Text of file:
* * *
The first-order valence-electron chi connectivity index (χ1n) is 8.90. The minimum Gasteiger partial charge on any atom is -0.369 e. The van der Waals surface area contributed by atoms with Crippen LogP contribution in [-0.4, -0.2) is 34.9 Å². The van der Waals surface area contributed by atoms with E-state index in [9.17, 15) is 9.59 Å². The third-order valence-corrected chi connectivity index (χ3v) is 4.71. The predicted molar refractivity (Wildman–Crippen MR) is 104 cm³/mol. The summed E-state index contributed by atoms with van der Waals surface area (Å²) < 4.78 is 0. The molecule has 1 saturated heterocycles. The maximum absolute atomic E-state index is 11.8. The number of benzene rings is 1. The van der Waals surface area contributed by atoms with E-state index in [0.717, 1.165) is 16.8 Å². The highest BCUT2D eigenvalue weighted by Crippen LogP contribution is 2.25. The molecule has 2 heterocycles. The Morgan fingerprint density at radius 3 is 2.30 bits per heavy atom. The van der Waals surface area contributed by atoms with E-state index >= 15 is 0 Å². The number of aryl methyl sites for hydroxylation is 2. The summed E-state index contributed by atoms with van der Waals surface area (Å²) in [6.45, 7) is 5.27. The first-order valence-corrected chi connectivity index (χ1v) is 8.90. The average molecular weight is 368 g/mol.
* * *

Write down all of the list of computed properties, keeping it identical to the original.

The first-order valence-electron chi connectivity index (χ1n) is 8.90. The minimum Gasteiger partial charge on any atom is -0.369 e. The van der Waals surface area contributed by atoms with Crippen LogP contribution in [-0.4, -0.2) is 34.9 Å². The van der Waals surface area contributed by atoms with E-state index in [9.17, 15) is 9.59 Å². The third-order valence-corrected chi connectivity index (χ3v) is 4.71. The predicted molar refractivity (Wildman–Crippen MR) is 104 cm³/mol. The summed E-state index contributed by atoms with van der Waals surface area (Å²) < 4.78 is 0. The molecule has 1 saturated heterocycles. The maximum absolute atomic E-state index is 11.8. The number of benzene rings is 1. The van der Waals surface area contributed by atoms with E-state index in [0.717, 1.165) is 16.8 Å². The highest BCUT2D eigenvalue weighted by Crippen LogP contribution is 2.25. The molecule has 2 heterocycles. The Morgan fingerprint density at radius 3 is 2.30 bits per heavy atom. The van der Waals surface area contributed by atoms with E-state index >= 15 is 0 Å². The number of aryl methyl sites for hydroxylation is 2. The summed E-state index contributed by atoms with van der Waals surface area (Å²) in [6.45, 7) is 5.27. The first-order valence-corrected chi connectivity index (χ1v) is 8.90. The average molecular weight is 368 g/mol.